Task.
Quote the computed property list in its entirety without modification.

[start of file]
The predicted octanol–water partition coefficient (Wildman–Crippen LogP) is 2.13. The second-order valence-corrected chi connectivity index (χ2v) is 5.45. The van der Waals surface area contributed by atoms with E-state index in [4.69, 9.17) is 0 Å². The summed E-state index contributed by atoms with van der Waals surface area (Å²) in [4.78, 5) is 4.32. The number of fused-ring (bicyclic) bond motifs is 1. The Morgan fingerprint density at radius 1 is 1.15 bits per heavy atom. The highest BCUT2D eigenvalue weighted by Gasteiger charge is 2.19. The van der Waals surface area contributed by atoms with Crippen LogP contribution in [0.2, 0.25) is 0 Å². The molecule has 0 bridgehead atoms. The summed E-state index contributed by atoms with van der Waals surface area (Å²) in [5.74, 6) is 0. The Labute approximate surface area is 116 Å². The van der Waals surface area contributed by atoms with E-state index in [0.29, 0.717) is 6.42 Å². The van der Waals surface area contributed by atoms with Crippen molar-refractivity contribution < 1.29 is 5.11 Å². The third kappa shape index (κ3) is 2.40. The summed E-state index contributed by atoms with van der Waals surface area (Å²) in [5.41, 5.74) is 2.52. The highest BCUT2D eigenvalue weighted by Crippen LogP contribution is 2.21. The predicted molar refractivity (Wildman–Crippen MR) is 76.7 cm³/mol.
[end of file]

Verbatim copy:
The predicted octanol–water partition coefficient (Wildman–Crippen LogP) is 2.13. The second-order valence-corrected chi connectivity index (χ2v) is 5.45. The van der Waals surface area contributed by atoms with E-state index in [4.69, 9.17) is 0 Å². The summed E-state index contributed by atoms with van der Waals surface area (Å²) in [4.78, 5) is 4.32. The number of fused-ring (bicyclic) bond motifs is 1. The Morgan fingerprint density at radius 1 is 1.15 bits per heavy atom. The highest BCUT2D eigenvalue weighted by Gasteiger charge is 2.19. The van der Waals surface area contributed by atoms with Crippen LogP contribution in [0.2, 0.25) is 0 Å². The molecule has 0 bridgehead atoms. The summed E-state index contributed by atoms with van der Waals surface area (Å²) in [5.74, 6) is 0. The Labute approximate surface area is 116 Å². The van der Waals surface area contributed by atoms with E-state index in [0.29, 0.717) is 6.42 Å². The van der Waals surface area contributed by atoms with Crippen molar-refractivity contribution < 1.29 is 5.11 Å². The third kappa shape index (κ3) is 2.40. The summed E-state index contributed by atoms with van der Waals surface area (Å²) in [5.41, 5.74) is 2.52. The highest BCUT2D eigenvalue weighted by Crippen LogP contribution is 2.21. The predicted molar refractivity (Wildman–Crippen MR) is 76.7 cm³/mol.